“I was a bet?!”: Introducing Jodea-2021 (Reviewed)

The romcom feels like a lost genre. Sure, Netflix has kept it sputtering along with one or two a year to varying results but there was a time when the romcom was a can’t miss prospect for studios. Two movie stars fall in love, a litany of fun supporting players surround them, hijinks ensue, watch the magic happen. In a time where studios are committed to IP and capturing the next Marvel-like success, movies for adults have been relegated to scraps. Thankfully, the indie scene is absolutely littered with the kinds of films Hollywood used to make. One such offering is Introducing Jodea from director Jon Cohen. Unfortunately, this stunningly regressive effort isn’t going to reignite the genre any time soon. 

Written by and starring Chloe Traicos, Introducing Jodea follows fast food working and wannabe actress Jodea and struggling director for his next hit Zac Kowalsky (Jeff Coppage). Fighting for her big break, Jodea is fired from Zac’s latest movie as a PA due to budget cuts. Zac hasn’t had a hit in years and is just coming off of a drug scandal. Soon after discovering both of their partners are cheating on them, the two get into a car accident. Zac writes Jodea a check to cover costs but she chases him down inside his agent’s office begging for a role. Her audition proves disastrous but through zany plot convention, Zac and his agent make a bet: Mold Jodea into a convincing actress in a week and the agent will convince his client, Hollywood superstar, Ethan Burns, to be in the film. Along the way they just might fall in love.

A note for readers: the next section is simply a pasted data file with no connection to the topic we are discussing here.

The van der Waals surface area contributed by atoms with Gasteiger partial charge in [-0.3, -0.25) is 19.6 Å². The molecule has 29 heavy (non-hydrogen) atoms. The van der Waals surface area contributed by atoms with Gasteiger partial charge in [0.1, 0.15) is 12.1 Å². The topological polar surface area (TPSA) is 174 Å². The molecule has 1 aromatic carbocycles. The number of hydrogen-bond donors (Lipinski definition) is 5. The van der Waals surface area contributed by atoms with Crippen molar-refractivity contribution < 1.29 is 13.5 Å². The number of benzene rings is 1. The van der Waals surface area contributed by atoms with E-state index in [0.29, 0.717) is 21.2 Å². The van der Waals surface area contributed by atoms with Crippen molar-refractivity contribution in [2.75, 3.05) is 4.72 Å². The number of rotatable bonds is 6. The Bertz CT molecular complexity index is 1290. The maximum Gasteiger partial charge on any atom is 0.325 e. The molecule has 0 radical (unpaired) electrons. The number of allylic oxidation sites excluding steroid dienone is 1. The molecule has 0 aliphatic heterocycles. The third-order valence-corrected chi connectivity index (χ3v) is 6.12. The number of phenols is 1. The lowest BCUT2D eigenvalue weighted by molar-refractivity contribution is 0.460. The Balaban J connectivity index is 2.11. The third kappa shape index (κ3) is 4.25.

A premise fit for 1998, it’s the single biggest detriment to the film.  There’s nothing wrong with treading familiar territory but there’s something wildly out of touch about “disheveled, wacky girl dresses up and proves her worth to a man in power.”  Almost none of the jokes land because they’re at the expense of the uneven power dynamic. And even if that didn’t matter, the leads aren’t up to delivering them. Lacking any chemistry, they flounder in a script out of time. Not for a second do you buy that these two like each other let alone have romantic feelings. Their relationship is formed almost entirely around Jodea continuously looking like a buffoon while Zac stares at her befuddled. Aren’t we past the point of a woman having to debase herself before a man “sees” her for who she truly is? This isn’t romantic, it’s depressing. It’s a retrograde non-com top to bottom. The worst of this being an absolutely horrendous running bit wherein Jodea’s best friend repeatedly asking Black women if they like Malcolm X as a pick up line. Played as if it’s a joke on him until it isn’t, the bit just falls entirely on its face. Like the rest of the comedy within, it flies right past being self aware into this bizarre zone that’s both outdated and staggeringly unfunny. 

If there’s a highlight it has to be the editing, also done by director Cohen. There’s a pretty terrific pace to this and he makes clever choices. So much so that you almost invest in the proceedings because Cohen effortlessly blends the various threads together. It’s a genuinely sad state when the best one can come up with to praise this is “the editing was fine?”

It’s not fun to tear down a film clearly made with passion, joy and on a shoestring. It’s especially frustrating when it’s offering up the kind of film most places just aren’t anymore. Introduceing Jodea simply doesn’t cut it. A poor script with performances that frustratingly never gel, there’s just nothing here. 

-Brandon Streussnig